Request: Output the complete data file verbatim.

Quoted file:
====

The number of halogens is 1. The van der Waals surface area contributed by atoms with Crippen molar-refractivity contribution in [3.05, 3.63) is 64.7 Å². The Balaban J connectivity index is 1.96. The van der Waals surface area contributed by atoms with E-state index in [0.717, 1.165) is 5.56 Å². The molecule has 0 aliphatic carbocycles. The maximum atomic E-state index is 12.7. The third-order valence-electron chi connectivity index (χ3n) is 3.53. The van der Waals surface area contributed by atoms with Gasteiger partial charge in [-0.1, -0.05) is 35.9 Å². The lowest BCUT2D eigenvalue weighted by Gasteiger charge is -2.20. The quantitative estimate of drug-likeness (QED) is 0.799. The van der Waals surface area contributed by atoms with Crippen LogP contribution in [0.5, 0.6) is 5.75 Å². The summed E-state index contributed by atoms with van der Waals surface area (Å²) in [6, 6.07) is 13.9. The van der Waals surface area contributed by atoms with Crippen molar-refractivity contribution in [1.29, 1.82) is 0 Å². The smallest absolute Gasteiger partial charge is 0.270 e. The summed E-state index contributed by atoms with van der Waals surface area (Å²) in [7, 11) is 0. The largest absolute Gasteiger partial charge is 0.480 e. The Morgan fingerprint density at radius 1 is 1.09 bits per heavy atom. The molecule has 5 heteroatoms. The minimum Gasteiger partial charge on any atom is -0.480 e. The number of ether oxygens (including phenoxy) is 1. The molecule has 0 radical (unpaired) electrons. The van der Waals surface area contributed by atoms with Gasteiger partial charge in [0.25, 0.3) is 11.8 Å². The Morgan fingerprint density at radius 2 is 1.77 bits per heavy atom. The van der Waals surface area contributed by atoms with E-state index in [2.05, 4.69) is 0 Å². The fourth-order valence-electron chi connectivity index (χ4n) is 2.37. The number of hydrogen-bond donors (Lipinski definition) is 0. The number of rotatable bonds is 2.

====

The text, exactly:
The number of halogens is 1. The van der Waals surface area contributed by atoms with Crippen molar-refractivity contribution in [3.05, 3.63) is 64.7 Å². The Balaban J connectivity index is 1.96. The van der Waals surface area contributed by atoms with E-state index in [0.717, 1.165) is 5.56 Å². The molecule has 0 aliphatic carbocycles. The maximum atomic E-state index is 12.7. The third-order valence-electron chi connectivity index (χ3n) is 3.53. The van der Waals surface area contributed by atoms with Gasteiger partial charge in [-0.1, -0.05) is 35.9 Å². The lowest BCUT2D eigenvalue weighted by Gasteiger charge is -2.20. The quantitative estimate of drug-likeness (QED) is 0.799. The van der Waals surface area contributed by atoms with Crippen LogP contribution in [0.5, 0.6) is 5.75 Å². The summed E-state index contributed by atoms with van der Waals surface area (Å²) in [6, 6.07) is 13.9. The van der Waals surface area contributed by atoms with Crippen molar-refractivity contribution in [1.29, 1.82) is 0 Å². The smallest absolute Gasteiger partial charge is 0.270 e. The summed E-state index contributed by atoms with van der Waals surface area (Å²) in [7, 11) is 0. The largest absolute Gasteiger partial charge is 0.480 e. The Morgan fingerprint density at radius 1 is 1.09 bits per heavy atom. The molecule has 5 heteroatoms. The minimum Gasteiger partial charge on any atom is -0.480 e. The number of ether oxygens (including phenoxy) is 1. The molecule has 0 radical (unpaired) electrons. The van der Waals surface area contributed by atoms with Gasteiger partial charge in [0.25, 0.3) is 11.8 Å². The Morgan fingerprint density at radius 2 is 1.77 bits per heavy atom. The van der Waals surface area contributed by atoms with E-state index in [2.05, 4.69) is 0 Å². The fourth-order valence-electron chi connectivity index (χ4n) is 2.37. The number of hydrogen-bond donors (Lipinski definition) is 0. The number of rotatable bonds is 2.